- (void)showAlertWithTitle:(NSString *)title 
                   message:(NSString *)message 
        configurationBlock:(void (^)(AddButtonBlock addButton))config {
    
    // Setup
    UIAlertView *alert = [[UIAlertView alloc] initWithTitle:title
                                                    message:message
                                                   delegate:self
                                          cancelButtonTitle:nil
                                          otherButtonTitles:nil];
    
    RWAlertID *key = [self keyForAlertView:alert];
    NSMutableArray *blockList = [NSMutableArray array];
    
    // Build the config blocks
    AddButtonBlock addButton = [self createAddButtonBlockForAlertView:alert
                                                         andBlockList:blockList];
    
    // Call the config block
    if (config != nil) config(addButton);
    
    // Save Data
    [self.alerts setObject:alert forKey:key];
    [self.blockLists setObject:blockList forKey:key];
    
    // Display the view
    [alert show];
    
    
    // if it doesn't have any buttons, autodismiss it
    if ([blockList count] == 0) {
        
        [self autoDismissAlertView:alert];
    }
    
}

I start by creating a UIAlertView with no buttons, setting self as the delegate. Then I generate my key, and create a mutable array to hold my list of blocks.

Next, I call createAddButtonBlockForAlertView:andBlockList: to create my add button block--we'll cover that in a second.

Then, if I have a configuration block, I call it, passing the addButton block.

Finally, I save the alert and the blacklist, and display the alert. If my alert doesn't have any buttons, I call autoDismissAlertView: to automatically dismiss the alert after a few seconds.

Buttonless alerts aren't very pretty--there's a bit too much space at the bottom for my tastes. Still, sine you can use the API to create a buttonless alert, we'd better provide reasonable behaviors for handling them.

AddButtonBlock is defined in the header file as:

typedef void (^ResponseBlock) (void);
typedef void (^AddButtonBlock) (NSString *title, ResponseBlock response);

Typdeffing blocks is one of the ways to make them a little less onerous in Objective-C.

OK, nothing too shocking there. Let's look at createAddButtonBlockForAlertView:andBlockList:.

- (AddButtonBlock)createAddButtonBlockForAlertView:(UIAlertView *)alert 
                                      andBlockList:(NSMutableArray *)blockList {
    
    return ^(NSString *title, ResponseBlock block){
        
        [alert addButtonWithTitle:title];
        
        if (block != nil) {
            
            [blockList addObject:block];
            
        } else {
            
            [blockList addObject:^{}];
            
        }
    };
}

First off, I know. I screwed up the naming. We're not supposed to use "and" when introducing additional parameters in a method. I'll fix that when I refactor the code.

Moving on...I create a block that consumes a string and a ResponseBlock. We've already seen the typedef for ResponseBlock. It's basically a block that doesn't take any arguments, and which doesn't return any values.

The block I'm creating will capture the alert and blockList variables, letting me access them inside my newly created block. Since these are objects, my block will retain them (if necessary), and I can actually call their methods (thus modify them).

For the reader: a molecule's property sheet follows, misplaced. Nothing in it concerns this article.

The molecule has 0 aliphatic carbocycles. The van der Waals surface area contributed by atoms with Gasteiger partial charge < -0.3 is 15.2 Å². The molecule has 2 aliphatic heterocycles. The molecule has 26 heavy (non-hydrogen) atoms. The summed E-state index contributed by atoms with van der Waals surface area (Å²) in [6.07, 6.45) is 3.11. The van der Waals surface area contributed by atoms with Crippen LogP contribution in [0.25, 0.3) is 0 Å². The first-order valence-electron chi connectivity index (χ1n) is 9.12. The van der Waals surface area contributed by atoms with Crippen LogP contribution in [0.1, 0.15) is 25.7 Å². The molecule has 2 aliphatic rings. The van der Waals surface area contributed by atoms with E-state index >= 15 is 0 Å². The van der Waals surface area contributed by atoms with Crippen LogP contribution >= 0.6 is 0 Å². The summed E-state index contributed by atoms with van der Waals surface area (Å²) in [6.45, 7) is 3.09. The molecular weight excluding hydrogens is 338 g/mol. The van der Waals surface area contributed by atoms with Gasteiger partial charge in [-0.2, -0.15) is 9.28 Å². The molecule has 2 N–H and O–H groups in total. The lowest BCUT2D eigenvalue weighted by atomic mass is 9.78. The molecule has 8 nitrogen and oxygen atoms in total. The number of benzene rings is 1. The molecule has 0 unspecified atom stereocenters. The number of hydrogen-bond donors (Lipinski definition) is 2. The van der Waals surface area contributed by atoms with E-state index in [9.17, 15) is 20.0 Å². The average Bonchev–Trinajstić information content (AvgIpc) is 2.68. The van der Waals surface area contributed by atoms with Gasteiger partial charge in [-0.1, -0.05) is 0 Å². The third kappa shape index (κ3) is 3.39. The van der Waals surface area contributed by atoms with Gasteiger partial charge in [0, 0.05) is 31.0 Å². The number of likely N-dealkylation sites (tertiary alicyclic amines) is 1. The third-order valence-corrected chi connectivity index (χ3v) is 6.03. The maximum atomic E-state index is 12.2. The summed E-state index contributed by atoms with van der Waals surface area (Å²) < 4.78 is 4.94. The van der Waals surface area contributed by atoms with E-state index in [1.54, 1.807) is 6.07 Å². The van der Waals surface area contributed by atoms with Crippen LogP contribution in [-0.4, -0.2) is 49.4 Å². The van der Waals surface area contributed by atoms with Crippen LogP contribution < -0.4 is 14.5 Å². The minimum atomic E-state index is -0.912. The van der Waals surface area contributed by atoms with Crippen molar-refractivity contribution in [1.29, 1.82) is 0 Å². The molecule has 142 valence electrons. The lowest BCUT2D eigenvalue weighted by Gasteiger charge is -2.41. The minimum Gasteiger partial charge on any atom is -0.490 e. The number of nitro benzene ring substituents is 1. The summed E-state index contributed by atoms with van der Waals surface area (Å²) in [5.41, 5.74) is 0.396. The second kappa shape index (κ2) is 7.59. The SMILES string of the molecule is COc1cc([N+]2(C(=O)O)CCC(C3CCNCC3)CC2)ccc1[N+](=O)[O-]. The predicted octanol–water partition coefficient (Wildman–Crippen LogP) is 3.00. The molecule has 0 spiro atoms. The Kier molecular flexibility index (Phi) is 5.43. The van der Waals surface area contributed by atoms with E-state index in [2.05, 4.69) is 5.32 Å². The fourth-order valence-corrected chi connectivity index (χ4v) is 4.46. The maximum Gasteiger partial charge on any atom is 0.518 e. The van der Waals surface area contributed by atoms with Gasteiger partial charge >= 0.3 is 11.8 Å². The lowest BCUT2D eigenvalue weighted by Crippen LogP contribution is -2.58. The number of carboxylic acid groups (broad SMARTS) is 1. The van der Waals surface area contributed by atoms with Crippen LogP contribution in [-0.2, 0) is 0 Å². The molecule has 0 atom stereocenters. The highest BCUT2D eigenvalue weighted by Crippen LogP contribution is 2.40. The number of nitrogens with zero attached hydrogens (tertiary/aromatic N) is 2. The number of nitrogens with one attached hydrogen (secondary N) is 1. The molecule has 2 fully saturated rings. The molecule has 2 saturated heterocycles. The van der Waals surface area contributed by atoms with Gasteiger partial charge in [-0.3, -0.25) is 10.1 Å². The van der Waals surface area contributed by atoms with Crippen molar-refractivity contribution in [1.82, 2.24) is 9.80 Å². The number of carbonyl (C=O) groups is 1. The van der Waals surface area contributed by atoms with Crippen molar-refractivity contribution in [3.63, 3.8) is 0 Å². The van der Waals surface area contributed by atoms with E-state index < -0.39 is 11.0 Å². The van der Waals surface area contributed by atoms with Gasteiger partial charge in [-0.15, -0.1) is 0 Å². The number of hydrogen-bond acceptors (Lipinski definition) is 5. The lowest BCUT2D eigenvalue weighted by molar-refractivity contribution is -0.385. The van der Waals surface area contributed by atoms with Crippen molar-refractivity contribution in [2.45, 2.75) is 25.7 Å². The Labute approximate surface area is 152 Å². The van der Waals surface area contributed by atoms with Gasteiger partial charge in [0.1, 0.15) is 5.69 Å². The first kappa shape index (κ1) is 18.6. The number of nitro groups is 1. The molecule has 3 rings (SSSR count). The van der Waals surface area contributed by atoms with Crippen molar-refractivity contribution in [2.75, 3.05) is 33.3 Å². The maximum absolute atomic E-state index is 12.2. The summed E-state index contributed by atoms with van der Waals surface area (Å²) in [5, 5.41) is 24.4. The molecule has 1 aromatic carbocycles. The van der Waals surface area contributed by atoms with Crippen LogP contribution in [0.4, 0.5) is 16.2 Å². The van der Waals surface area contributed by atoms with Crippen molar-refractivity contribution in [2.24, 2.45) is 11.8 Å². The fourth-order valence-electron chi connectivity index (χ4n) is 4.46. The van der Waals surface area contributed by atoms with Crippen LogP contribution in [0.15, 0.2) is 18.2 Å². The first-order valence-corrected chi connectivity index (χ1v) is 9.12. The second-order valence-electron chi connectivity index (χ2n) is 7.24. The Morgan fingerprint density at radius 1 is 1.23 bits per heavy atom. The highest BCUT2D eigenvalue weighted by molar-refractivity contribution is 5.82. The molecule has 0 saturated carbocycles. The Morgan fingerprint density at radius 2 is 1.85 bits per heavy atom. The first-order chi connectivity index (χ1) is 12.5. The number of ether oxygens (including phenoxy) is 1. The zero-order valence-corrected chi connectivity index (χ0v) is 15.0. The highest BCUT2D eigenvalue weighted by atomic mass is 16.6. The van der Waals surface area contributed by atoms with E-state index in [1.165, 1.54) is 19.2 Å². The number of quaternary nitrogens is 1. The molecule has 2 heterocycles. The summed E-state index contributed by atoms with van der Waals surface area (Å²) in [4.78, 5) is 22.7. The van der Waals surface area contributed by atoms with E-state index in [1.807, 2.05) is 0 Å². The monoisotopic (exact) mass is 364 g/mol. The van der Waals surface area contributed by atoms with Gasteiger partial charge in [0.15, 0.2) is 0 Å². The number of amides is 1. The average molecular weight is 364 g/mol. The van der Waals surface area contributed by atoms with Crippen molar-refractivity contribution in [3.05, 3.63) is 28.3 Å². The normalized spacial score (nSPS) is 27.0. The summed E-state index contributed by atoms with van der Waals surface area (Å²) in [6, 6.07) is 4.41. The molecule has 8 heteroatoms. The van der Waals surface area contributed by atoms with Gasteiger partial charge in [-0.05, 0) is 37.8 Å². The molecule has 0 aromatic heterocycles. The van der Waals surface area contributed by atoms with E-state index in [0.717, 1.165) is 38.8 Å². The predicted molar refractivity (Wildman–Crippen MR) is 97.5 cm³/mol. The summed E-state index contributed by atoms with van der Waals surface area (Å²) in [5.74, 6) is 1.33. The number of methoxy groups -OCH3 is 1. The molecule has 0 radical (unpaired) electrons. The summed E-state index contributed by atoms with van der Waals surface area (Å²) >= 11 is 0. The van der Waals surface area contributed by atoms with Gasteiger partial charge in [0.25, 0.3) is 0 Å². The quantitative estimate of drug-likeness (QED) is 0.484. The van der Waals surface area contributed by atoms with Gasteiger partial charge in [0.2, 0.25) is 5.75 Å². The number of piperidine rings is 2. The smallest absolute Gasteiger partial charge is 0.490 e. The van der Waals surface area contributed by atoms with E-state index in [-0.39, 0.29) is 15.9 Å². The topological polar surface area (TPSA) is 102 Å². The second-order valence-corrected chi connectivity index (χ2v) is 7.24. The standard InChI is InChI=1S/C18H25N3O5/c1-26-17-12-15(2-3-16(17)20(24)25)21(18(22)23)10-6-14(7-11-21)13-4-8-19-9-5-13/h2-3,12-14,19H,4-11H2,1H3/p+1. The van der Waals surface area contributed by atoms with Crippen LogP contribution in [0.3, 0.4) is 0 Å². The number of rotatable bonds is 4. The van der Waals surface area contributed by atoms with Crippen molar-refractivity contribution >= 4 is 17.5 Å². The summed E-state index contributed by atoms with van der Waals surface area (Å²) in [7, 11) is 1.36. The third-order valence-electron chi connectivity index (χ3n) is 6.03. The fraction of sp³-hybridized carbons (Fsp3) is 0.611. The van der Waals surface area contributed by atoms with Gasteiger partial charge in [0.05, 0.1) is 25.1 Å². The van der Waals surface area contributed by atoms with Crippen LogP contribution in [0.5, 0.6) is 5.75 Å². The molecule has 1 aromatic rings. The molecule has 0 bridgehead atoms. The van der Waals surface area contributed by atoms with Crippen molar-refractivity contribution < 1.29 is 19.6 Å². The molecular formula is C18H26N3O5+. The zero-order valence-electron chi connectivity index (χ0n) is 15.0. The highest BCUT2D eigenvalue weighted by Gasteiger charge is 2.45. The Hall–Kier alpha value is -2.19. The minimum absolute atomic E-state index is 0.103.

When this new block is run, it will add a new button to the alert, using the provided title. Then it will add the provided ResponseBlock to the block list. If you pass nil for the response block, it will simply create a null-op block and add that instead. That way there's always a valid block for each button (even if the block doesn't do anything).

This is one of the few places where Objective-C's "you can safely call any methods on nil" attitude can get you in trouble. Calling a null-valued block will crash your app.

Now we need to respond to button presses. Let's look at the UIAlertViewDelegate method alertView:willDismissWithButtonIndex:.

- (void)alertView:(UIAlertView *)alertView willDismissWithButtonIndex:(NSInteger)buttonIndex {
    
    RWAlertID *key = [self keyForAlertView:alertView];
    [self processButtonPress:buttonIndex forAlertKey:key];

    // Now remove the alert and it's blocks -- deleting them from memory
    [self.alerts removeObjectForKey:key];
    [self.blockLists removeObjectForKey:key];
    
}

Here we simply get the key for the alert view. Then we call processButtonPress:forAlertKey: to handle dispatching to the correct block. We'll look at that code next. Finally we remove the alert and block list from their respective dictionaries. This means we will no longer hold any references to them, and they will be deallocated from memory. If you haven't guessed yet, I'm using ARC here. However, I think the Manually Managed Memory version would be nearly identical (with some additional complexity for moving blocks into the heap).

processButtonPress:forAlertKey: is almost as simple:

-(void)processButtonPress:(NSInteger)buttonIndex forAlertKey:(RWAlertID *)key {
    
    // Ignore negative indicies
    if (buttonIndex < 0) return;
    
    NSArray *blocks = [self.blockLists objectForKey:key];
    ResponseBlock block = [blocks objectAtIndex:buttonIndex];
    
    block();
}

If the button index is less than 0 we simply return. We'll use this to dismiss buttonless alerts. Next, we use our key to get the array of blocks from the block dictionary. Then we use the button index to get the correct block. Finally, we fire off the block.